Did you know that dental disease is the most commonly diagnosed problem in pets? Most pets have early disease signs by 3 years of age, and their disease will continue to progress if left untreated. Similar to humans, regular dental care, which involves a combination of home care, regular dental exams, and professional anesthetized dental cleanings and evaluations, can keep your mouth healthy. Because dental health is important for your pet’s overall wellbeing—and because February is National Pet Dental Health Month—the Star of Texas Veterinary Hospital team is taking this opportunity to share the facts about pet dental health.

Why pet dental health is important

If you’ve ever had a toothache, you know that oral pain can be excruciating and debilitating. For pets with untreated dental disease, this pain is a daily reality. Imagine every bite being painful, despite food being your favorite thing—how would that affect your quality of life? Pets who deal with daily dental pain suffer constantly, but regular dental health care can prevent or alleviate this pain and improve their quality of life. Pain is also closely related to stress and can change behaviors in your previously happy-go-lucky pet.

In addition to causing pain, harmful oral bacteria can spread dangerous infections throughout your pet’s body. When dental disease becomes severe and bacteria proliferate, they can invade deep into tissues, enter the bloodstream, and from there, seriously damage the heart, lungs, liver, or kidneys, resulting in permanent organ dysfunction and a shortened life. These bacteria are also the cause of bad breath, and you may choose to spend less time with your pet and degrade your bond.

The pet dental disease process

Dental disease starts with sticky plaque that builds up on teeth after eating, which attracts bacteria that normally live in the mouth. Over time, plaque hardens and becomes tartar, which cannot be removed without a professional cleaning. Tartar and bacteria irritate the gums and cause redness or bleeding, and eventually push the gums away from the teeth, allowing bacteria into the tissues below. Gum tissue infection erodes the jaw bones and tooth attachments and causes root abscesses, loose teeth, and pain.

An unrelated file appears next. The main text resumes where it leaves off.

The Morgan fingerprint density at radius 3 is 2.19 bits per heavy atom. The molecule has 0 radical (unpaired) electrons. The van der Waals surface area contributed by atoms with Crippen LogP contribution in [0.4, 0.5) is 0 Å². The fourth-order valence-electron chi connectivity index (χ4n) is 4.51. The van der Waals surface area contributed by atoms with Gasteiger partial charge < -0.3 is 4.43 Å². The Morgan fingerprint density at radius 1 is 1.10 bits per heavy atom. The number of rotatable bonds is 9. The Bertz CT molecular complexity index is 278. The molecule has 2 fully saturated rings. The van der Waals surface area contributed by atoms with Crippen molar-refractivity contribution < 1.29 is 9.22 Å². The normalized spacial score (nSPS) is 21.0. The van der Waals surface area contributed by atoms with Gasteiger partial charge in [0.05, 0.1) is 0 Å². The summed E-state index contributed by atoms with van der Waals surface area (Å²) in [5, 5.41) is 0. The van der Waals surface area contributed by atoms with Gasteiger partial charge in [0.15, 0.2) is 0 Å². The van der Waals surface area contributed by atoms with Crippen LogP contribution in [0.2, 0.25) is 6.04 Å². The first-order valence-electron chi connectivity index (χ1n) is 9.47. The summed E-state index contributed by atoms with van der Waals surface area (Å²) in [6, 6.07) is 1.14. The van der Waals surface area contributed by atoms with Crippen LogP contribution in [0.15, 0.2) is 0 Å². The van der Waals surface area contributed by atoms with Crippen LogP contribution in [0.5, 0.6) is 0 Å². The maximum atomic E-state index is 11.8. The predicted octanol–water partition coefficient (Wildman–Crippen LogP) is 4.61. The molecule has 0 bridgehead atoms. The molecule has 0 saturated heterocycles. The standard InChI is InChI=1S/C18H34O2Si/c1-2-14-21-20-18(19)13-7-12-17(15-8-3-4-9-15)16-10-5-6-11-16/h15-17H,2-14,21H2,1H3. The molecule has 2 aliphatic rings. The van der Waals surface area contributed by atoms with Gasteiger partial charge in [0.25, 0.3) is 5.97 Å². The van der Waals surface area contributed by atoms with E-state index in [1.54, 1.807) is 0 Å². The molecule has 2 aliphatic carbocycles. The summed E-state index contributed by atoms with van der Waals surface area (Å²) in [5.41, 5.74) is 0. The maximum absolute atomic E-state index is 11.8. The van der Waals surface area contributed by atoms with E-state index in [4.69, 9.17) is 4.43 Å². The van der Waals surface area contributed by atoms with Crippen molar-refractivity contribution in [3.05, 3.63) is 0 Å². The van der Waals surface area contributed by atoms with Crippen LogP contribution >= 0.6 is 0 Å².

Pet dental disease signs

Pets with dental disease may show the following signs, depending on severity:

  • Bad breath
  • Red or bleeding gums
  • Drooling
  • Dropping food or chewing on one side
  • Jaw chattering in cats
  • Yellow or brown buildup on teeth
  • Eating less or only eating soft food

At-home pet dental care

Dental disease is preventable if you can remove the bacteria-attracting plaque before it hardens into tartar, which takes only a few days. Daily toothbrushing removes plaque most effectively, and should be a part of your daily routine—when you brush your own teeth, brush your pet’s, too. The key to successful toothbrushing is a slow, positive introduction, although some pets may never accept brushing, despite your best efforts. For these pets, use dental products, including treats, chews, diets, rinses, water additives, wipes, gels, or sprays, that the Veterinary Oral Health Council (VOHC) has approved as safe and effective. 

Professional pet dental care

If your pet already has significant tartar buildup, or their gums are red and swollen, brushing will not be effective—and may be painful—until their current disease is adequately treated. Your veterinary team can perform a dental cleaning and evaluation on your pet while they are anesthetized, which is necessary to reduce stress, prevent pain from sharp dental instruments, and facilitate dental X-rays to assess the full disease extent. During a cleaning, the veterinary team will remove all plaque and tartar, examine and document each tooth’s health, and remove diseased teeth. A veterinary dentist can perform specialized treatments to save larger teeth, such as a root canal, but this treatment is not common for most companion pets. After your pet heals from their dental work, their mouth will be a clean slate for you to start a home-care regimen to prevent disease progression. We recommend visiting the veterinarian at least once per year to evaluate dental health and determine when additional treatments are required.

Committing to a consistent dental health home-care routine is the best way to keep your pet’s mouth healthy, but you’ll also need help from the Star of Texas Veterinary Hospital team. Call us to schedule your pet’s next dental examination and professional dental cleaning, or if you need help establishing the best home-care regimen for your pet.